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How Incorporating Nature into Your Lifestyle Can be Beneficial For You

Getting fit and healthy can be done in so many places, from working out in the comfort of your home, sweating out at the gym facilities, to exercising outdoors.

Nature is free therapy, some studies suggest that being outdoor can provide soothing effects such as improving mood, boosting the immune system, and increasing anti-cancer proteins.

“Being outdoors in nature can be healing and beneficial for the body and mind,” says Erica Price, a certified therapeutic recreational specialist at Sharp Mesa Vista Hospital.

We’ve talked to a couple of people to share how they incorporate nature into their lifestyle. And Sofia Trinidad, a 23-year-old Architecture graduate, and licensed freediver, and Alfred Amorganda III, a former Mixed Martial Arts fighter and surfer, will prove that being outdoors can be beneficial for you.

How did you discover your love for your current sport or hobby?

Sofia: It started when my cousin, who’s also a freediver, introduced me to freediving back in 2018. We would drive from Dumaguete to Dauin just to go to our diving spot. I learned to love it that I spent my whole summer learning about it.

Alfred: My friend’s brother was into surfing, he introduced it to us. I didn’t have a surfing board at that time. My friend’s brother just lets us borrow his. Eventually, I fell in love with the sport. I drive to Dumaguete from Bayawan [which is an hour and 30 mins drive] just to surf. My friends and I even went to an Island in Surigao for a week just to catch some waves.

Photo by Sofia Trinidad

How was your current hobby different from exercising indoors?

Sofia: I tried cycling indoors, and it was boring. It’s just different when you’re exercising outdoors and get to see the view.
Alfred: Definitely different. When I was training, I learned both wrestling and jiu-jitsu since you need to know those two components to compete. You have to train and do everything for months just for one night [of competition]. It was boring compared to surfing. When you’re at the beach, it’s fun that makes you forget everything.

Photo by Stephen Wong

Have you always been drawn to nature?

Alfred: I was always drawn to nature as a kid. I lived in Bayawan, a rural place surrounded by trees and mountains.
Sofia: As an introvert, I was seen more indoors than out, but when I joined the Danjugan Island Marine Camp, it made me love nature. It was a 4-day camp where Marine biologists and scientists educate us about marine life. They would introduce us to different marine creatures and their roles in the ecosystem. The fun part was we swam and found the fishes and other sea animals that we were tasked to look for. And I got more interested when I knew the environmental effects and learned what I could do to help with my learned hobby.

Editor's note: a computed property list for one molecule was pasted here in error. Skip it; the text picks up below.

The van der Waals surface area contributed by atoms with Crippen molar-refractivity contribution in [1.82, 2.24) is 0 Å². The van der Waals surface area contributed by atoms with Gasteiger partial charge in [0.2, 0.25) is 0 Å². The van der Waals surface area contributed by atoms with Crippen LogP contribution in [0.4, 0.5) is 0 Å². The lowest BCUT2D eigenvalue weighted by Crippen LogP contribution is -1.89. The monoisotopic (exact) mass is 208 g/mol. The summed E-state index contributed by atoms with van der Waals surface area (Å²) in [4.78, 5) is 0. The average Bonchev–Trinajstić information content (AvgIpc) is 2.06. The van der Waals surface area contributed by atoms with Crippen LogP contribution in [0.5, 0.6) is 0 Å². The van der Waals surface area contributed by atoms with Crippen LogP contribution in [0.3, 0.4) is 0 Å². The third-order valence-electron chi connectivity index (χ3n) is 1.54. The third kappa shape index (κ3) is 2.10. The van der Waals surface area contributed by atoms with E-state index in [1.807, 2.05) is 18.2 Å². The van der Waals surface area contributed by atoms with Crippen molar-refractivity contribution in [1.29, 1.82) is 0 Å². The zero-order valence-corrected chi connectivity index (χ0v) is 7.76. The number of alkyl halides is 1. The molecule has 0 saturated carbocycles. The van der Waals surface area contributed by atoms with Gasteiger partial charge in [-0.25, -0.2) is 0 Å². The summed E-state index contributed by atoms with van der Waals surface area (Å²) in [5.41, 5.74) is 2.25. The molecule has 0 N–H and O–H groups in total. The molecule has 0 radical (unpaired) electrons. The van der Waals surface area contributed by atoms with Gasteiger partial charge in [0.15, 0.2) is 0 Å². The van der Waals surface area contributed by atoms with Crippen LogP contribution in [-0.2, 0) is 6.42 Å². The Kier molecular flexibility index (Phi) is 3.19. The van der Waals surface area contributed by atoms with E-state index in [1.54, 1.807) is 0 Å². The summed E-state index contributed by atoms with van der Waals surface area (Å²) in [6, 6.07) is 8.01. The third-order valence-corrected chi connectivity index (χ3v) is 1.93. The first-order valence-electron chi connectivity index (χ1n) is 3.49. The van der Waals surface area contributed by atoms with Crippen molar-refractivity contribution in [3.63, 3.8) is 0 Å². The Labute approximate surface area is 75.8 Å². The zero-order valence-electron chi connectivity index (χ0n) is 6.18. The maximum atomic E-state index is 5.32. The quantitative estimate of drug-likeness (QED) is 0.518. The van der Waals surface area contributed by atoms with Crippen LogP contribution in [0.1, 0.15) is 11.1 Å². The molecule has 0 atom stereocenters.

I learned that we need to protect more of our ecosystem. I learned to appreciate and love the seas when I started.

Photo by Sofia Trinidad

In what ways did your sport/hobby become beneficial for you/your lifestyle?

Sofia: It was beneficial for me both physically and mentally. It’s evident in my physique that I grew a lot stronger and healthier. It also made me mentally healthy since it’s a requirement for any freedivers to have a calm presence to be able to relax whenever you swim deep into the sea. And I was an introvert before I only started socializing with people now that I’m trying to teach my friends and even new-found friends how to free dive.
Alfred: Although I was fitter before when I was still training for MMA, there’s just that freeing feeling when you surf. It’s fulfilling when you’re able to stand on your board and riding the wave. It’s really a good exercise. There’s no timeline to train, you just have fun.

How will you convince those people to try to associate their daily lives with nature?

Alfred: They really have to try it. It’s hard to explain the feeling especially when you catch the wave, the feeling is indescribable. They have to try it to be able to experience it.
Sofia: Try to be more connected to nature because you’re too drawn to your career or other things that you sometimes forget what it feels like to be with nature. Live like you’re a part of this community [which you are] to understand the need of the environment for protection. And influence others to do the same.



This interview has been condensed and edited for clarity.